Engraving of transplanting teeth thumbnail image

Transplanting Teeth


This print is by Thomas Rowlandson (1756-1827) and is dated 1787. It is a satirical comment upon the real practice of rich gentlemen and ladies of the 18th century paying for teeth to be pulled from poor children and transplanted in their gums. The dentist present is portrayed as a quack. There are even two quacking ducks on the placard advertising his fake credentials. He is busy pulling... Read More »

Trial of Marie Antoinette of Austria


Some months after the execution of her husband, Marie Antoinette found herself in the dock of the public prosecutor, Antoine Quentin Fouquier–Tinville. The intervention of the radical journalist Jacques–René Hébert had pushed her case to the top, and she was accused most notably of immorality and treason. She defended herself bravely and calmly, as the above image suggests. But the judgment... Read More »

Triumph of Napoleon, First Consul


Napoleon encouraged comparisons between the post-revolution French republic and the Roman republic. The French adoption of the term "Consul" was a clear reference to the Roman Republic, for that was the name given the men chosen to direct the republican government in Roman times.

This source is a part of the... Read More »

Detail of an engraving showing Saint Peter's cathedral ca. 1587

Vatican Library

But the best use of this site might be to accept it as an exhibit and encourage students to wander through it themselves, stopping where they choose, so that they discover the beauty and variety of the collection.
Engraving of View of the Mound of Champ de la Reunion

View of the Mound of Champ de la Reunion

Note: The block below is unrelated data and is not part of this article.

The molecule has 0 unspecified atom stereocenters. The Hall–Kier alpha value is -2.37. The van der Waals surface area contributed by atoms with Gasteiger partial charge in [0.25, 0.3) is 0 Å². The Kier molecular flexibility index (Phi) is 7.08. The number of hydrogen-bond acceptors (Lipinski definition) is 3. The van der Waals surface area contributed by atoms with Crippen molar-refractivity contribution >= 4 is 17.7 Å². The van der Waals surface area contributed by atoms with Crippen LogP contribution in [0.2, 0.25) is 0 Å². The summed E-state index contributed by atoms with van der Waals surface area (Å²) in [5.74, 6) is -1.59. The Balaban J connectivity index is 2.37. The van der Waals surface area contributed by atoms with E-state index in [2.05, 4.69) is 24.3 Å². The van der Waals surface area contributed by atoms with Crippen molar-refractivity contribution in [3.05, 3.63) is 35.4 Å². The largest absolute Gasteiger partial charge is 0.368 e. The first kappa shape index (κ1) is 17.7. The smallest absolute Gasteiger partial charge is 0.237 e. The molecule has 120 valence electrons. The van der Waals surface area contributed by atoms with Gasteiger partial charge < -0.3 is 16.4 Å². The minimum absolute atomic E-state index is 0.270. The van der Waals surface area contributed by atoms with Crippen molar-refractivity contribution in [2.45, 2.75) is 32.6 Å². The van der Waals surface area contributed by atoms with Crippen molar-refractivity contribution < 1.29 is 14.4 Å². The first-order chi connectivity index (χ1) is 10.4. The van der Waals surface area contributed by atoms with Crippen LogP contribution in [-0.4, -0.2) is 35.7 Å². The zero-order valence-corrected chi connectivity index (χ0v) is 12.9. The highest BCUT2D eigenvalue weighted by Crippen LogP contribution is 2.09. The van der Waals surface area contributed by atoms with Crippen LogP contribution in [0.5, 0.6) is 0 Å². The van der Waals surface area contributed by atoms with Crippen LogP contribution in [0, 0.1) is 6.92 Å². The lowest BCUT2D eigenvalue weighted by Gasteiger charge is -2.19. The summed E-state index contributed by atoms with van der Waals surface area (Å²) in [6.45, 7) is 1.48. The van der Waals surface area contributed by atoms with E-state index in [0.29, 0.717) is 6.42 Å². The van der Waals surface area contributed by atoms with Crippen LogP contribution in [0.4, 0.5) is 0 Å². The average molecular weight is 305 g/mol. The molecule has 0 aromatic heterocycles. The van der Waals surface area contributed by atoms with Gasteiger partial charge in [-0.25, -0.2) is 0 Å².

In this watercolor of the Festival of the Supreme Being, we see a procession that includes a woman wearing a Phrygian cap paraded past a statue of Hercules holding two smaller statues of Liberty and Equality, towards a Liberty tree, atop the hill. In the foreground, a patriotic woman explains the meaning of the spectacle to her young son, an allegory of the didactic intent of the entire... Read More »

We Must Hope That It Will Soon Be Over


A common complaint of pre-revolutionary rural petitions was the abuse of seigneurial dues owed by French peasants to lords supposedly in exchange for protection and supervision. This image demonstrates the view that peasants envisioned their lords not as protectors, but as exploiters who constantly turned the screws on them to extract ever more rent or other payments.

Detail of Durer's "Last Supper" from his Passion series showing Jesus holding one of his disciples

Wetmore Print Collection

While the responsibility of providing historical context for these images remains with the instructor, the images themselves will delight and puzzle students—and, if they are properly prepared, will provide good insight into the historical periods in question as well.